Venezuelans Voted for Big Change But Maduro Stymies Oppositionby
Four months after landslide electoral victory, little changed
Supreme Court, filled with pro-government judges, blocks moves
Legislators were livid, howling during last week’s debate.
“This decree is not necessary!” yelled Congressman Simon Calzadilla, a top opposition legislator, in a typical statement against a bill prolonging emergency rule. President Nicolas Maduro, he added, must not be allowed to extend his unconstitutional use of such power. Venezuela had voted for change in December, and change it would get.
The vote was overwhelming -- two-thirds against the extension. Permission denied.
So it goes four months after an overwhelming opposition victory in Venezuela once widely seen as heralding the end of Chavismo, the 17-year leftist revolution that has helped bankrupt this once-wealthy nation. The victors debate. They vote. Almost nothing changes.
Hope to Exhaustion
Maduro seized the levers of power both before and after his party’s electoral defeat. As the country observes a government-ordered week off to save electricity, hope has yielded to exhaustion.
“There is a difference between electoral power and political power,” said Dmitris Pantoulas, a Caracas-based political consultant.
Luis Vicente Leon, head of the pollster Datanalisis, added that the opposition “can’t carry out its constitutional duties because of the government’s complete and absolute control over all other institutions.”
Triple-digit inflation and rampant shortages of consumer basics helped propel Venezuela’s opposition to a landslide victory in last year’s congressional elections on a platform of sweeping change. Three months into its mandate, however, it has been outmaneuvered.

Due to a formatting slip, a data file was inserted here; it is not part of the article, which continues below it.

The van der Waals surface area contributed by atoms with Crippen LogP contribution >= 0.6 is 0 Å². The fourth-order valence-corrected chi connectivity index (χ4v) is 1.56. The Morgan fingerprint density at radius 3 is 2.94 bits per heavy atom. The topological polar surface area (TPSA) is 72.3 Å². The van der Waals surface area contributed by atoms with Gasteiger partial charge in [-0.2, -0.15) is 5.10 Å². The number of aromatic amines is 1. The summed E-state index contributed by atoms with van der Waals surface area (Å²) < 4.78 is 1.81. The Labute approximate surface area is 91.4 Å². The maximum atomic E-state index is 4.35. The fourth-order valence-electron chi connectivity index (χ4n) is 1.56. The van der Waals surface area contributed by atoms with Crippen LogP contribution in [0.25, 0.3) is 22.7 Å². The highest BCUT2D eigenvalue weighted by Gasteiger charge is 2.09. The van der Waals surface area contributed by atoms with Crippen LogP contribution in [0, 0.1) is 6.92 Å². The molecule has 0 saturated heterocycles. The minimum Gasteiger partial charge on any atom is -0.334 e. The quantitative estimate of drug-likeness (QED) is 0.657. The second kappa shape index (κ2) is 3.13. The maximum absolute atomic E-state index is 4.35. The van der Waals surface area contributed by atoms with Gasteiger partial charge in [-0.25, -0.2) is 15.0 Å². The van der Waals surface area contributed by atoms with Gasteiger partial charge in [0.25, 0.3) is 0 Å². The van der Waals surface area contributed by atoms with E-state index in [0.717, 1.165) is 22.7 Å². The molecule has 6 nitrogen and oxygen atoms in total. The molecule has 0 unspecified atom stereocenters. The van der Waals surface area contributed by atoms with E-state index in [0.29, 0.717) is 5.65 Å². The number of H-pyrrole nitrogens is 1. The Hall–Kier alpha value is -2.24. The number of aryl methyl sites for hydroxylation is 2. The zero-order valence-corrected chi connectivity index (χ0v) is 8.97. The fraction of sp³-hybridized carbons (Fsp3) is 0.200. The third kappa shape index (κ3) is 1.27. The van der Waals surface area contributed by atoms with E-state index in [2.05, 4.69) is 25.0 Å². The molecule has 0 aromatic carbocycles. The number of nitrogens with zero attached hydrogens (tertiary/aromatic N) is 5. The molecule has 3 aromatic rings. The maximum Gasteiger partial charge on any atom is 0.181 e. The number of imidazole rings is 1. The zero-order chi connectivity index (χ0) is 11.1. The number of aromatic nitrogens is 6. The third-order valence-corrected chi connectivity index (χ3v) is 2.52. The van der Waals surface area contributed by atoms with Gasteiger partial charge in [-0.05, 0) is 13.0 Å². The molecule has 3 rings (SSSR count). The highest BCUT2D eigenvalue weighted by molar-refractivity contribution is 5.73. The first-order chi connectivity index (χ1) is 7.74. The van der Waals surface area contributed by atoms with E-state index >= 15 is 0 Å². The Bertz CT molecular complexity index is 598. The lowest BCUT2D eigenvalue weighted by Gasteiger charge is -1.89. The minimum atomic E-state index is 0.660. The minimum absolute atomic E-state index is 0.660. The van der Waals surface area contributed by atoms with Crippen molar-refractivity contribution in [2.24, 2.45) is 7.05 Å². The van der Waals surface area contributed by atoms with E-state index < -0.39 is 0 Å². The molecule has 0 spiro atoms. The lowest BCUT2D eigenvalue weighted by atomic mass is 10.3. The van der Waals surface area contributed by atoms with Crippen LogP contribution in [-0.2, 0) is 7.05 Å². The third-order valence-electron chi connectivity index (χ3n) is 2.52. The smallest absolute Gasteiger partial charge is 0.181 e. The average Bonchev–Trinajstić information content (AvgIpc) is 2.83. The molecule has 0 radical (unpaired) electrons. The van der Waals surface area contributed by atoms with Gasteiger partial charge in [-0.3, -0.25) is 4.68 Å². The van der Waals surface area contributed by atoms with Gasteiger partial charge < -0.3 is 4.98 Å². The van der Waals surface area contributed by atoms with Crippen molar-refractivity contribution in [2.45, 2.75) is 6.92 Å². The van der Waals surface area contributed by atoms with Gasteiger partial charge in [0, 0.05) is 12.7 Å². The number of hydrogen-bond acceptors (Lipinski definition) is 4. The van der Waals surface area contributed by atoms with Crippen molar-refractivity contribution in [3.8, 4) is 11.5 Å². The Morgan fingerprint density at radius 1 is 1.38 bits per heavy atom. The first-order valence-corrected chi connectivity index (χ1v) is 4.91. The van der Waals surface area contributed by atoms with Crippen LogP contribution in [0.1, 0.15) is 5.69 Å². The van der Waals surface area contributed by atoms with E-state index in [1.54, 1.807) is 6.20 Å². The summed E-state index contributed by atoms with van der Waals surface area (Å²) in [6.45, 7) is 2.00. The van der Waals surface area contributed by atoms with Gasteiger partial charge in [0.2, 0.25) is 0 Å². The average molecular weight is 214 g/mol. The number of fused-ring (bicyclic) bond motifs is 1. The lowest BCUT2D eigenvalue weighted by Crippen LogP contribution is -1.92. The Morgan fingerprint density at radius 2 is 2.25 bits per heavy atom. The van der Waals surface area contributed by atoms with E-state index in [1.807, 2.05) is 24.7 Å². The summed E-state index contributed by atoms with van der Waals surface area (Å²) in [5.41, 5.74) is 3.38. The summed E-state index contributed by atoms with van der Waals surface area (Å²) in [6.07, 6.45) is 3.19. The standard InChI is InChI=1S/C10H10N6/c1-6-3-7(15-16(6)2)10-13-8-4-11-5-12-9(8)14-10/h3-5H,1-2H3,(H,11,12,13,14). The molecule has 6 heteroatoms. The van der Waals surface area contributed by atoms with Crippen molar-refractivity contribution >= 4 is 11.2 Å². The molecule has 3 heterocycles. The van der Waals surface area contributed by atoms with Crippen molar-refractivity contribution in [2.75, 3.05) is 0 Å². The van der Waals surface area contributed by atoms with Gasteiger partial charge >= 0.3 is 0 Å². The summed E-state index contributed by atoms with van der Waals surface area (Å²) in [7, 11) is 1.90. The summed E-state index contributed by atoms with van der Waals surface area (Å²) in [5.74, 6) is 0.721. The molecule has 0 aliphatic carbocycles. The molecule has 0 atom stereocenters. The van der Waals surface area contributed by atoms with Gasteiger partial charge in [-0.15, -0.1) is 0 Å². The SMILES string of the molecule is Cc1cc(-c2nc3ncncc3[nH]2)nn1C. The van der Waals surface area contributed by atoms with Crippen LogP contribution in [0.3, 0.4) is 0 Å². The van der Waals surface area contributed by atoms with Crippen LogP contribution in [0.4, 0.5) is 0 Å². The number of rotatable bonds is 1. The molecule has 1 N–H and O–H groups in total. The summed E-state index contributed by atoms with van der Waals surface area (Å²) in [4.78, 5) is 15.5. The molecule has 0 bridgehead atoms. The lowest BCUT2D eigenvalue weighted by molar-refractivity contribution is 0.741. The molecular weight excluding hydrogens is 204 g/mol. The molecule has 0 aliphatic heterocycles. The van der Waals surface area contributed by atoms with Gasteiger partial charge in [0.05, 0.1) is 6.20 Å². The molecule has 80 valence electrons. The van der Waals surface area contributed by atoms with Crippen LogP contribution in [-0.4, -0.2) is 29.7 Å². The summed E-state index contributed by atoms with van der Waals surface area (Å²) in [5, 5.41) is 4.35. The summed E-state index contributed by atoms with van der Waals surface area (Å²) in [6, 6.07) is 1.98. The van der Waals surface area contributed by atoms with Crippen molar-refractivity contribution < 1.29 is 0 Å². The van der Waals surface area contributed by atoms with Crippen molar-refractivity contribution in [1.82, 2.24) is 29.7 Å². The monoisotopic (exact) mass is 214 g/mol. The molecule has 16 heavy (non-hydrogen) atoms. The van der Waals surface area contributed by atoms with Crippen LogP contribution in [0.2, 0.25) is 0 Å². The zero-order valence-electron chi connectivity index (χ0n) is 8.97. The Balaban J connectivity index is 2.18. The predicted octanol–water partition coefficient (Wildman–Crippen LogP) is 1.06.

Before the new legislators, filled with ambitious plans, took their seats, the outgoing congress appointed more than a dozen Supreme Court justices loyal to the socialists. The high court has since blocked congress’ decisions and limited its oversight -- preventing it from changing the makeup of the court itself.
Seeing their legislative powers neutered, Maduro’s opponents sidelined hopes of reaching an accord with the government, doubling-down on efforts to remove the president before his term ends in 2019. This involves several simultaneous efforts: amending the constitution to shorten his term, triggering a recall referendum and reigniting a wave of popular protests to pressure to president to resign.
Political commentators are skeptical that any of the mechanisms will gain traction, saying the government is quite capable and determined to stop them.
“There is no possibility, not even a remote one,” wrote Eduardo Semtei, a columnist for El Nacional newspaper and former vice president of Venezuela’s electoral authority. “No one digs his own grave.”
Oil Price Rise
Even bets that the rout in oil prices could lead to political change with government revenue shriveling and bonds trading near default levels have gone awry. Crude, the country’s central source of income, has surged 35 percent in the past six weeks to about $40 a barrel, providing Maduro’s administration some relief.
Maduro has also been aided by a lack of coordinated response from his opponents split by old, festering divisions.
“I see the opposition paralyzed by internal political games, the competition for leadership,” said Angel Alvarez, a political scientist at the Central University of Venezuela. Individual parties and actors are each focusing on specific mechanisms rather than blanket change, he said.
The opposition contends that any single strategy would be promptly struck down. But by pursuing several at once, it risks further dividing an already fatigued electorate. Anti-government protests over rising crime and declining consumer staples rocked Venezuela for months in 2014. Yet calls to take to the street earlier this month aroused little more than a shrug as many recalled that earlier demonstrations resulted in 43 deaths, the arrest of dozens and a widespread crackdown on dissent.
“Everything that comes is worse than before,” sighed Alexis Sequera, a 60-year-old retired banker. “These days it seems people would rather spend their time finding food.”
The Maduro government’s next test is a governor’s elections on a yet-to-be-announced date this year. Many see the president playing a long game, trying to reverse the opposition’s tide and ultimately winning over a disillusioned electorate. And some say he is off to a good start.
“For the government,” said Pantoulas, “every day is a victory.”